Science claims that these meanings of dimensions have no reality—they are only in our imagination but have no real existence. This idea is consistently extended to all of nature, and since nothing in space can be given meaning, none of the objects can be given any meaning. Thus you create a world devoid of meaning—everything we say in our everyday language (table, chair, person, country, society, right, wrong, etc.) is basically meaningless in science because we cannot give meanings to distances, dimensions, and directions in space.

Śrimad Bhāgavatam’s Conception of Space

SB is different because everything is an expression of a deeper meaning. There is no meaningless reality. The technical term used in SB is artha which indicates a meaning and a purpose. Everything is called padārtha which literally signifies “a meaningful and purposeful part”. The purpose is whatever a thing can be best used for. The meaning, if it is different from the purpose, is the non-best use, although quite useful in a given context. For instance, the best use of food is eating. But in some cases, food can also be used for playing. Therefore, the purpose of food is eating and the non-best use, which can be contextually assigned to food in some cases, is playing.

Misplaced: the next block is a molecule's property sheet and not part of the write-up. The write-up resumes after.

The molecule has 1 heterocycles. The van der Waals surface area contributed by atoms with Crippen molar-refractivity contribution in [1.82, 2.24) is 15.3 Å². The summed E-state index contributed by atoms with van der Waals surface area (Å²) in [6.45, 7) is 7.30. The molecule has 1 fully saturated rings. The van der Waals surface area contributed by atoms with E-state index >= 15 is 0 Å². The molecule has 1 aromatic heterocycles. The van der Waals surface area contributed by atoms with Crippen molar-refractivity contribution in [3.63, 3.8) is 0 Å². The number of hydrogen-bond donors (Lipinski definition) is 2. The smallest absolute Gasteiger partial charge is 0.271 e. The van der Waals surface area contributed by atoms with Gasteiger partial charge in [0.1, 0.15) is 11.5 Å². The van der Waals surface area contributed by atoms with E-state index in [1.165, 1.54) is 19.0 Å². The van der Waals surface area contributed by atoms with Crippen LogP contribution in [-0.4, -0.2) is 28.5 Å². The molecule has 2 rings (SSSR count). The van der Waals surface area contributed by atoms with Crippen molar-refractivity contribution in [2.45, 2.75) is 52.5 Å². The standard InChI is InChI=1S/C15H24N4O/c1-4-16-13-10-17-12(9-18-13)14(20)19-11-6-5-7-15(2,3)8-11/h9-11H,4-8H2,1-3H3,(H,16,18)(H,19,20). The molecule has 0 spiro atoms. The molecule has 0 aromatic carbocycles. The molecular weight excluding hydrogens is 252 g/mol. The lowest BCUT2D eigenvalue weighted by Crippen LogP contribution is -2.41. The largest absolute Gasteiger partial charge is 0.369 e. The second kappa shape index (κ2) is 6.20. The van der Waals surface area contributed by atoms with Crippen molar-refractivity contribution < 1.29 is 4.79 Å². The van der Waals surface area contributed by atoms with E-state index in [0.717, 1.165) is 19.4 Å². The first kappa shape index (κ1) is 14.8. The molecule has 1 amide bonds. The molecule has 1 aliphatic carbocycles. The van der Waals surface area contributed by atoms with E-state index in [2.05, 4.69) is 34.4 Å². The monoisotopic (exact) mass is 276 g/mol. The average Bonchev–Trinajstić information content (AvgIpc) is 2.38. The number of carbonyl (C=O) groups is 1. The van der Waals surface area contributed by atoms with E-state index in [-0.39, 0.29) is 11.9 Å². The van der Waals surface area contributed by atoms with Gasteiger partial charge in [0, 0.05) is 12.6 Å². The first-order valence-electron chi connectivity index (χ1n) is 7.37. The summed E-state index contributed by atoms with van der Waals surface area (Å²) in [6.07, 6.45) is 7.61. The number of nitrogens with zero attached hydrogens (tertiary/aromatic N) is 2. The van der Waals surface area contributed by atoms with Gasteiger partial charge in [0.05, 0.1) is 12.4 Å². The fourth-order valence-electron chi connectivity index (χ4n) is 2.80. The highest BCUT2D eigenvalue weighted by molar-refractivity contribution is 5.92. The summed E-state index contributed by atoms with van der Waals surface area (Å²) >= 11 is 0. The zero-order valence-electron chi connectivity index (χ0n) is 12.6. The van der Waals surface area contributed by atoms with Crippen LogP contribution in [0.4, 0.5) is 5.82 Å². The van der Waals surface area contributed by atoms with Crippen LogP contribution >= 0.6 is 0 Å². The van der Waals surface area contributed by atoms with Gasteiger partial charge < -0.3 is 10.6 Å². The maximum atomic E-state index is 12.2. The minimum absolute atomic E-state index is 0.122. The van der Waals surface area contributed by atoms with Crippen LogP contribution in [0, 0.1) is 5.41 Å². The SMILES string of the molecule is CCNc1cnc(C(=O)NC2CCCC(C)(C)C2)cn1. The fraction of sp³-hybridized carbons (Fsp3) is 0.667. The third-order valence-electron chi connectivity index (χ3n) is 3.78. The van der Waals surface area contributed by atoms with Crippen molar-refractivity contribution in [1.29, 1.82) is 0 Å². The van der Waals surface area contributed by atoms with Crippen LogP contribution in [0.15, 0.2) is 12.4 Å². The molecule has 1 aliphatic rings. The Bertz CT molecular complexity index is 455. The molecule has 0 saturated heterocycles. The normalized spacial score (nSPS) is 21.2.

The statement “food is not meant for playing” indicates that there is an intended use. The statement “food is not a toy” recognizes that we can play with food, but we should not. And yet, if we are not hungry, then the non-best use is also possible.

In short, there isn’t some “particle” which you call “table” and another “particle” which you call “chair”. Rather, objectively, there is a table and a chair. We may or may not perceive it correctly, but these meanings exist. This is called “subtle matter” which exists as an idea. We can observe a particular table, but we cannot observe the idea “table” using the senses; we can see the idea using the mind. The mind is thus called the sixth sense, which perceives ideas such as table and chair.